• I would like to make a chocolate brownie which has no added sweetener. It would be great if it were gluten-free as well, but that is less important. I tried a recipe from Dinah Alison's "Totally Flour-Free Baking" which had as ingredients: 140g butter, 215g sugar, 2 eggs, 75g ground almonds, 4 tablespoons of cocoa powder, 200g chocolate, 85 g walnuts, 1/2 tspn of vanilla essence and 50g choc... to eat, but much, much too crumbly. The brownies just had no cohesion. I tried a second attempt by adding cocoa butter - figuring that I hadn't got enough fat in - but that didn't help much

  • I made this very simple 'meringue' butter cream. 40 grams of egg white, mixed with 80 grams of icing sugar over an heated bowl until the nice peaks are there, like you want with meringue. Add a little bit of salt and then mix 120 grams of butter in. I used a bit of vanilla extract and icing coloring. It all went fine and I had the consistency I wanted and could work with it very well. However I decided to do most of the cupcakes the next day. I left the buttercream in the piping bag in the refrigerator overnight. When i wanted to use it the next day it was 'runny' when it was back

  • a little sugar to egg whites using a hand mixer, whip the egg whites adding more sugar during whip melt 40g butter (100C) Whisk 40g all purpose flour into melted butter pour 250g milk slowly...") After about 25-30 minutes and a 2cm rise, the soufflé collapses prior to removing from oven. updated 19 Jan Evening : I do buy better hand mixer use more flour (50g) move egg whites whipping process...: at 20mins: the soufflé raise about 3.5 to 4cm (from 5cm height renakin) around 25mins: it collapse about 0.5cm, so I immediately remove it from oven (T-T) after than it collapse very fast. (I guess

  • when making them: Ingredients 2.25 Cups of Pillsbury all purpose flour 1 tsp Arm & Hammer baking soda 1 tsp Morten salt 1 stick softened Fleichmanns original butter (normally uses Land-O-Lakes) (113g pure butter) 3/4 cup white sugar 3/4 cup brown sugar 1 tsp vanilla 2 large eggs 2 cups Tollhouse Semi-sweet chocolate chips Preparation steps Preheated the oven to 375°F (190°C) Whisked together flour, baking soda, and salt in a small bowl Beat butter, white sugar, brown sugar, and vanilla with mixer until creamy. Added eggs 1 at a time, beating well after each addition. Gradually beat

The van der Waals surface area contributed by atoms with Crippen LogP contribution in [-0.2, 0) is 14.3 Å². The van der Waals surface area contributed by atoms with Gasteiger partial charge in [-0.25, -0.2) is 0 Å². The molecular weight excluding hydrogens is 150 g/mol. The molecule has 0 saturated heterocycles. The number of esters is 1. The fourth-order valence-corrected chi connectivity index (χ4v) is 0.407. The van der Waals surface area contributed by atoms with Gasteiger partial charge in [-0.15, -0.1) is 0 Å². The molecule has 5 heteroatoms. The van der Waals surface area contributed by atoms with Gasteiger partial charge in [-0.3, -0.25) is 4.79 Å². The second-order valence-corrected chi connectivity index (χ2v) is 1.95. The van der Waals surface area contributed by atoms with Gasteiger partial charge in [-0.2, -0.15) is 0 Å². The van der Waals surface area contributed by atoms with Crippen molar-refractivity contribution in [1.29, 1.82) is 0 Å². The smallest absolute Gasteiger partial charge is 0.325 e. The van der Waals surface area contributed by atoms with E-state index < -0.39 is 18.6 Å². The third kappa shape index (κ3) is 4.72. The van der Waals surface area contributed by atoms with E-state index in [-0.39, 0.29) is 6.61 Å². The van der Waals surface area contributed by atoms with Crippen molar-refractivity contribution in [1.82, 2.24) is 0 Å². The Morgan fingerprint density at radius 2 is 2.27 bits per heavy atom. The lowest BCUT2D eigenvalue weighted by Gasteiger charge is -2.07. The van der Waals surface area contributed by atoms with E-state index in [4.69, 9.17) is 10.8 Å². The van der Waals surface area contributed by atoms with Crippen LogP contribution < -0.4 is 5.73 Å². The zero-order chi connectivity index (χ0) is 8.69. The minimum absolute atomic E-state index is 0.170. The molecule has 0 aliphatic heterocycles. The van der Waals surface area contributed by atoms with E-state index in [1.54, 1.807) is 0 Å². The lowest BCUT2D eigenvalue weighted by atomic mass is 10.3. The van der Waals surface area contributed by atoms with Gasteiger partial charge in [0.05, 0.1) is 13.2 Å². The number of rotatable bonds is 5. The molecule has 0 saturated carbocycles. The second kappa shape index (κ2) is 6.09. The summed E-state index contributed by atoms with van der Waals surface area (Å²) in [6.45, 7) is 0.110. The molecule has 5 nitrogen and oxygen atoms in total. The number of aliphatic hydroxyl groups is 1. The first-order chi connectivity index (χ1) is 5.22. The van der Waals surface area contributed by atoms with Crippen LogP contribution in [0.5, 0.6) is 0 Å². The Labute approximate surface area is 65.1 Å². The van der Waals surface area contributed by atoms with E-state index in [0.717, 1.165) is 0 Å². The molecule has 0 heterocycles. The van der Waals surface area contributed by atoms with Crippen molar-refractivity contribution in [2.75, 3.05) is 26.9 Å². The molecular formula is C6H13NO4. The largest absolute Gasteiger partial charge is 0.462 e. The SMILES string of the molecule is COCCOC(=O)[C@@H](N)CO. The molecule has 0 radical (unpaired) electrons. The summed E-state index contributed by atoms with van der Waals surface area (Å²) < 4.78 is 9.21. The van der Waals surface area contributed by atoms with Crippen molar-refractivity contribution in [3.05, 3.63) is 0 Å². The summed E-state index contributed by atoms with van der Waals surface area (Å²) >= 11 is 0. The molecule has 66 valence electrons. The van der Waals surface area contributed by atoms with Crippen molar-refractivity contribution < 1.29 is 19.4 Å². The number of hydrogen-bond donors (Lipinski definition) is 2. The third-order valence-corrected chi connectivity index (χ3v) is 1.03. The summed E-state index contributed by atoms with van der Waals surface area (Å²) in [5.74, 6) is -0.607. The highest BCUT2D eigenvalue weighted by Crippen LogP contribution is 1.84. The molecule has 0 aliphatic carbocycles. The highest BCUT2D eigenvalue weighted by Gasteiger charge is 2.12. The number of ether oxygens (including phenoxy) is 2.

• to 36% milkfat. Heavy cream (US) aka heavy whipping cream (US) = cream with more than 36% fat, and often has stabilizers Regular Cream (AU) or Pure Cream (AU) are roughly 40% butterfat without...' or 'tsp') dessert spoon (UK) is 10 mL (although may have historically been closer to 15mL) tablespoon (US,CA) is roughly 15 mL (note: abbreviated 'T', 'TB', or 'tbsp') but a tablespoon (UK) is 17.7mL and tablespoon (AU) is 20 mL. Historical British cookbooks may use an ~25mL tablespoon. (more details). A stick of butter (US) is 1/4 lb (113 g); the physical stick is marked into eight "tablespoon

  • in taste (not bitter) and carries a lot of heat. Is this correct? Then I tried this: Put a couple of spoonfuls of chili on a plate. Add 1/4 tsp (approx) of cayenne pepper and mix. Taste. Well, the heat... 14 oz can of chopped tomatoes 1 12 oz bottle of beer 2 tsp sugar 1 1/2 tsp ground cumin 1 1/2 tsp cayenne peper 1 tsp red peper flakes 2 tsp Tabasco 1 tsp dried oregano 1 tsp smoked paprika 1/2 tsp..., but not unbearably so. Most of the heat was in my throat, not in my mouth (mostly as an aftertaste), and I did have that bitter aftertaste Can something be wrong with my batch of cayenne peper? Or is this how

  • I have tried 4 times now and either the foam never truly stands up or there is too much agar and the thing starts to harden. I only have agar or egg whites. I don't have any lecithin powder. What I am doing first is creating a leek juice. I have tried it a couple ways. One is to stick a bunch of leek bottoms in a Cuisineart. Then I cook for a few minutes, strain through a cheese cloth and let.... I also tried with egg whites. Same procedure for the juice, but I added in 1 egg white per 100ml. Way too runny. Would never foam. I then added in 2 egg whites. Still never foamed. I even added

  • I have this delicious recipe for flourless almond cake: 1 1/2 cups whole almonds, toasted 4 large eggs, at room temperature, separated 1/2 cup honey 1 teaspoon vanilla extract 1/2 teaspoon baking soda 1/2 teaspoon salt Process whole almonds in a food processor or blender until finely ground (you will have about 13/4 cups ground). Beat 4 egg yolks, 1/2 cup honey, vanilla... until combined. Beat 4 egg whites in another large bowl with the electric mixer (use clean beaters on a hand-held mixer or the whisk attachment on a stand mixer) on medium speed until very foamy

Data information